Village News Reporter
The Nov. 8 election will include two Rainbow Municipal Water District board seats.
Miguel Gasca is the incumbent for the Division 3 seat and is being challenged by Greg Irvine. Bill Stewart was appointed to fill the District 4 vacancy and is being challenged by Patti Townsend-Smith, whose communications preference ran afoul of a monthly data limit.
Gasca was appointed to fill a vacancy in February 2017 after Tory Walker moved to Murrieta. Gasca sought re-election in 2018 and was unopposed. He is seeking a second full term “to finish the work that we started there with the district,” he said.
Division 3 is the central part of the Rainbow Municipal Water District service area and includes the Gird Valley and Pala Mesa. Gasca has lived on Wilt Road since 2011 but previously lived in San Bernardino County. He lived in Running Springs, which is at the junction of State Route 330 and State Route 18, from 1974 to 1987. He worked as an engineer for TRW/Northrup Grumman before retiring in 2009 and then founded Apogean Group, LLC, which utilizes senior scientists and engineers to provide consulting services. After Gasca retired he and his wife began looking for homes in San Diego County. “Found a place in Fallbrook,” he said.
Gasca served two four-year terms on the Running Springs Water District board. He noted that the Running Springs district faced an aging infrastructure along with increased cost of water supply. Upgrading that district’s water supply allowed the Running Springs homeowners to obtain better Insurance Service Office ratings. “What we’re trying to do is the same sort of thing here,” Gasca said.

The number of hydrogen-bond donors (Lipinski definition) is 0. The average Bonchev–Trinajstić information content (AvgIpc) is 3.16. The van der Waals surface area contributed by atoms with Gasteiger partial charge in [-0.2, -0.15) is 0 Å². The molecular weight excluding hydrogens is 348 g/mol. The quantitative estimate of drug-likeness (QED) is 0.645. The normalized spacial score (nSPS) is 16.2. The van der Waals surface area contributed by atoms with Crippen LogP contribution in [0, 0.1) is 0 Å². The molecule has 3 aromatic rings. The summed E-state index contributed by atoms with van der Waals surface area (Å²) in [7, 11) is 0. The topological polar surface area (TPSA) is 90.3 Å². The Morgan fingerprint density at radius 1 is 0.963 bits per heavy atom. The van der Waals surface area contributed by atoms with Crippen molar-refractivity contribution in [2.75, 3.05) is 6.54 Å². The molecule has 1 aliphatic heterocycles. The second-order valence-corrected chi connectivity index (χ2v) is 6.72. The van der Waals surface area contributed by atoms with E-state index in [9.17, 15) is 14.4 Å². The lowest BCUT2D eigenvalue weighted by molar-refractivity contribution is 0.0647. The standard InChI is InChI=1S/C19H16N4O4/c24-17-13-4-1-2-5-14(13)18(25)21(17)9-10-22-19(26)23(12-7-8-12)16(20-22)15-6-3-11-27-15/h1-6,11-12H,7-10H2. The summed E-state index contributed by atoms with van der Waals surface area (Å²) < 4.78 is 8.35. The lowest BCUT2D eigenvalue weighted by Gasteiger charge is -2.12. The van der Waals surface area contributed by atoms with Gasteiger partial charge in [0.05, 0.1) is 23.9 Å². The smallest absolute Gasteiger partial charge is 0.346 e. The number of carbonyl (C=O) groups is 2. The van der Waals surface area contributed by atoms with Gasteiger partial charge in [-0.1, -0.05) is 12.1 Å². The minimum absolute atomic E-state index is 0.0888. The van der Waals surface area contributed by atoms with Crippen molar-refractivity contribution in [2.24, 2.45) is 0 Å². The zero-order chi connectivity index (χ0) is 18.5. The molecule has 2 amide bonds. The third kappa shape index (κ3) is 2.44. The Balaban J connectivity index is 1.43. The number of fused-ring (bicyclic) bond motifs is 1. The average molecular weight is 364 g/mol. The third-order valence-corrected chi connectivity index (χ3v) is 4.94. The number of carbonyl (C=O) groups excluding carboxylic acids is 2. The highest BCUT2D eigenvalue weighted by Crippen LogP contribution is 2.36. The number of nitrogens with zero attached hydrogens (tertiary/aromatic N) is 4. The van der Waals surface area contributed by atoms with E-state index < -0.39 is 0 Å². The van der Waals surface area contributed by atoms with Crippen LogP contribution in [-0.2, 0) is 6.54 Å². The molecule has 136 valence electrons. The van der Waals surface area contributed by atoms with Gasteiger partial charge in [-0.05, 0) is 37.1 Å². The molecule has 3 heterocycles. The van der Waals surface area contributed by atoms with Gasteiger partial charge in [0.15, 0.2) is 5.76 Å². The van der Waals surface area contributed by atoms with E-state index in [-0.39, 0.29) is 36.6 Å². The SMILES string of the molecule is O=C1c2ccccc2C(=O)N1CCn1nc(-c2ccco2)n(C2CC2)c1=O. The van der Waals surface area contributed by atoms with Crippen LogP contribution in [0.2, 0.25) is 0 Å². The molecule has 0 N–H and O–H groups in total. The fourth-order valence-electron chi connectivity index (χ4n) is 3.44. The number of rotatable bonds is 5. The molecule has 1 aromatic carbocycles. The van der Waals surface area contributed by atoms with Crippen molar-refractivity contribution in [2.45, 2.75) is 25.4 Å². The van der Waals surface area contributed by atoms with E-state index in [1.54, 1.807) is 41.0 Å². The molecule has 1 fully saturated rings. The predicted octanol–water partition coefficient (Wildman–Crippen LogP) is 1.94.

“It’s about 160 miles of pipe that is aging out,” Gasca said. “When you have the experience of doing it before it makes it a little bit easier to tackle the job ahead.”
Irvine has water agency experience as a staff member. He is originally from New Jersey and moved to California in the 1980s due to United States Marine Corps deployment. After his discharge, he rose through the ranks with the City of Corona and was the assistant city manager for the city’s Utilities Department before becoming Corona’s city manager.
“I understand how municipal agencies work,” Irvine said.
Irvine and his wife moved to Greater Fallbrook in 2017. “It’s beautiful, paradise,” he said. “I just don’t think you can beat it. I love it here.”
That love of the area didn’t apply to Irvine’s water district satisfaction. “My experience with Rainbow was less than superb,” he said.
Irvine experienced clogged filters in his water system. “I had to change that thing every month,” he said. “There’s got to be something that can deliver cleaner water in people’s pipes.”
Fixed costs of $125 a month also caused Irvine to run for the board seat. “I really do know quite a lot about the inner workings of a water agency,” he said. “I have these ideas and I have this experience.”